Budget 2018: New swings and broken roundabouts

Budget 2018: New swings and broken roundabouts

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The first thing that can be said about the recent Budget is that it was better than some of its predecessors. That is, it didn’t unravel immediately. You might think this a low bar to clear but, frankly, we live in an era of reduced expectations. At least Philip Hammond’s Budget was not immediately dubbed an “omnishambles” presentation. In the circumstances, that almost seems like a victory.

The chancellor downgraded the Prime Minister’s promise that austerity was at an end by noting that its end was only within sight. And with good reason. Once extra money for the NHS has been found, most departments will receive no additional funding. They will continue to be asked to do more with less.

Still, the chancellor accepts that economic growth, not Budget surpluses, are key to restoring the public finances and even, wonder of wonders, trimming the size of a national debt that has rocketed since 2008. If this amounts to, rhetorically at least, burying George Osborne’s legacy then so be it. Then again, the editor of the Evening Standard is not an especially popular figure in Downing Street these days.

Here, though, is the disagreeable reality: vigorous economic growth is not on the agenda. The government’s own forecasts, like those compiled by the Institute of Fiscal Studies, suggest growth will barely exceed 1.5 per cent in any of the next five years.

Now these estimates may, of course, prove mistaken – and it would be good if they were – but they are based on the best information we currently have. Meagre growth is better than no growth but it’s still not very good. Not least because no one expects the extra money announced for the NHS to be anything more than a stopgap, a means of purchasing time to prepare for the next, still more onerous, challenges ahead. (Something similar might be said of the ‘new’ money found for the Ministry of Defence; at best, this helps oset the impact of previous cuts.)

Indeed, if current trends continue, the government will soon better be understood as a healthcare conglomerate that happens to do some other things. In 2000, healthcare spending amounted to 23 per cent of government spending; by 2023/24 it is expected to account for 38 per cent of the money the government spends.

That has significant implications for healthcare, obviously, but also for every other government department. As a share of national income, government spending is back at the same level it was when Labour were last in government; scope for reducing that level of spending seems sharply limited, to say the least.

Still, some other trends are also apparent. Income tax has become all but untouchable. Indeed, the basic rate of income tax has not been raised since the 1970s. That’s when everyone actually understands a tax. (This is grist to my contention that if PAYE were abolished and everyone had to write a cheque to HMRC the movement for lower taxes would be immeasurably strengthened.)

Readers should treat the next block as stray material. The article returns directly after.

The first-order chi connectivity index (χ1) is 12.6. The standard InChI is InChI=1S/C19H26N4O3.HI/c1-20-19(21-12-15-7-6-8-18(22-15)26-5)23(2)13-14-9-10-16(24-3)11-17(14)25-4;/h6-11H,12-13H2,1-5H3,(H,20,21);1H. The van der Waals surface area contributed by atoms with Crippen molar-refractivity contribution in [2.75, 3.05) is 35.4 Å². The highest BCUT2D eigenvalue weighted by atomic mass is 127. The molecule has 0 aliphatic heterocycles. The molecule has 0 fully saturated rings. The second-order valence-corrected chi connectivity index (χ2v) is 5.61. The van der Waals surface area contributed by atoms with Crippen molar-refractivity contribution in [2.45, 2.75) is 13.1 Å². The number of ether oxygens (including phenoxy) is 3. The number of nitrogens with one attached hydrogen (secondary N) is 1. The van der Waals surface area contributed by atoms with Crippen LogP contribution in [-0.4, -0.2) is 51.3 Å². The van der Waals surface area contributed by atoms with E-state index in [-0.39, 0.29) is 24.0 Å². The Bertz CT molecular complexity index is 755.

But if income tax recedes in importance, the slack must be taken up elsewhere. What the chancellor gives on the swings he removes on the roundabouts. Increases in the personal allowance – and in the threshold above which tax is levied at 40 per cent – must be paid for elsewhere. As so often, the self-employed – upon whom the economy depends in ever greater part – are an obvious and easy target.

The government enjoys boasting about the enviable flexibility of the British labour market (one reason why unemployment is low; though that is also a feature of low productivity), yet its changes to IR35 seem guaranteed to reduce the very flexibility the government considers so important.

Calculations by IPSE suggest that half of hiring managers in the public sector have lost vital and highly-skilled workers as a result of the changes to IR35, which are now being rolled out into the private sector.

The government believes in incentives except, it seems, when those incentives act in a negative fashion. The Budget estimated that as much as £3 billion could be raised by switching the burden of IR35 declarations from employees to employers. That seems heroically optimistic, not least because complicating the system will drive many players out of it.

The self-employed, however, are an easy target. We doubtless all have a shivering recollection of the chancellor’s past attempts to increase National Insurance Contributions for the self-employed and although that battle, thanks in no small part to a robust rearguard action by IPSE, was won last time such a measure was proposed we should expect it to have to be refought all over again at some point in the future. The Treasury neither accepts nor forgets its defeats; it just considers them victories postponed.

Brexit, of course, may yet change everything. The odds must remain against a calamitous no-deal Brexit but that possibility remains alive to concentrate minds. Brexit consumes so much of the government’s bandwidth, however, that it is unable to make progress elsewhere.

In that respect, the chancellor’s Budget was a holding affair, not the beginnings of a new course, strategy or era. The problem remains that real and sustained growth seems as far away as ever. The economy may do better; it’s not going to do well enough.

By Alex Massie, Freelance columnist for the Times and Spectator

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